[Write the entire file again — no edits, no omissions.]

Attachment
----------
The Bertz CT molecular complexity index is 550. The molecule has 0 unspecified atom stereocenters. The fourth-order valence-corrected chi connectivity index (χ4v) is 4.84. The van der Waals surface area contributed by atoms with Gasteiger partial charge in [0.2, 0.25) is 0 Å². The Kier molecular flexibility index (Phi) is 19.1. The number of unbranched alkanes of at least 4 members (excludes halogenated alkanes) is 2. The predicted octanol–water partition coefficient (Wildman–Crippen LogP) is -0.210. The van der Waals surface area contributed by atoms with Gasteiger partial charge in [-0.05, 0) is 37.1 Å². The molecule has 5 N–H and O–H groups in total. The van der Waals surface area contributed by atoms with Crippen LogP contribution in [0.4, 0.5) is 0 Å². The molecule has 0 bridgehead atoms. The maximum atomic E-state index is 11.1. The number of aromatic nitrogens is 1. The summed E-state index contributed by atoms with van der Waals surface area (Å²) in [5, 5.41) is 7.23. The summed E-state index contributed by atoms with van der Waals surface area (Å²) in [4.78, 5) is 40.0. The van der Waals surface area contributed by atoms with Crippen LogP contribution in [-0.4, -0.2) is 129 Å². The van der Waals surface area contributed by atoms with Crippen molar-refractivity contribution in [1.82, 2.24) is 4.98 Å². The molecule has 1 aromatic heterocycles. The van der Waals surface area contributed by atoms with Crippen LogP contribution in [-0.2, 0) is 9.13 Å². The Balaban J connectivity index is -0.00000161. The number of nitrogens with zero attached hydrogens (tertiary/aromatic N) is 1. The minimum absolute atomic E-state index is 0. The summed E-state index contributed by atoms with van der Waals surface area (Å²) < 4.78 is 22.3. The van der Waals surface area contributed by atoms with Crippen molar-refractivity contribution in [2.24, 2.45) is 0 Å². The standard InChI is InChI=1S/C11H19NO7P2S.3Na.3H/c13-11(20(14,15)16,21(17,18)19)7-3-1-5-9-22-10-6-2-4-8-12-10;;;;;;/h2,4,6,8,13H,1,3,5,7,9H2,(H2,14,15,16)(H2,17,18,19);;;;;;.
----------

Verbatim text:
The Bertz CT molecular complexity index is 550. The molecule has 0 unspecified atom stereocenters. The fourth-order valence-corrected chi connectivity index (χ4v) is 4.84. The van der Waals surface area contributed by atoms with Gasteiger partial charge in [0.2, 0.25) is 0 Å². The Kier molecular flexibility index (Phi) is 19.1. The number of unbranched alkanes of at least 4 members (excludes halogenated alkanes) is 2. The predicted octanol–water partition coefficient (Wildman–Crippen LogP) is -0.210. The van der Waals surface area contributed by atoms with Gasteiger partial charge in [-0.05, 0) is 37.1 Å². The molecule has 5 N–H and O–H groups in total. The van der Waals surface area contributed by atoms with Crippen LogP contribution in [0.4, 0.5) is 0 Å². The molecule has 0 bridgehead atoms. The maximum atomic E-state index is 11.1. The number of aromatic nitrogens is 1. The summed E-state index contributed by atoms with van der Waals surface area (Å²) in [5, 5.41) is 7.23. The summed E-state index contributed by atoms with van der Waals surface area (Å²) in [4.78, 5) is 40.0. The van der Waals surface area contributed by atoms with Crippen LogP contribution in [-0.4, -0.2) is 129 Å². The van der Waals surface area contributed by atoms with Crippen molar-refractivity contribution in [1.82, 2.24) is 4.98 Å². The molecule has 1 aromatic heterocycles. The van der Waals surface area contributed by atoms with Crippen LogP contribution in [-0.2, 0) is 9.13 Å². The Balaban J connectivity index is -0.00000161. The number of nitrogens with zero attached hydrogens (tertiary/aromatic N) is 1. The minimum absolute atomic E-state index is 0. The summed E-state index contributed by atoms with van der Waals surface area (Å²) < 4.78 is 22.3. The van der Waals surface area contributed by atoms with Crippen molar-refractivity contribution in [2.24, 2.45) is 0 Å². The standard InChI is InChI=1S/C11H19NO7P2S.3Na.3H/c13-11(20(14,15)16,21(17,18)19)7-3-1-5-9-22-10-6-2-4-8-12-10;;;;;;/h2,4,6,8,13H,1,3,5,7,9H2,(H2,14,15,16)(H2,17,18,19);;;;;;.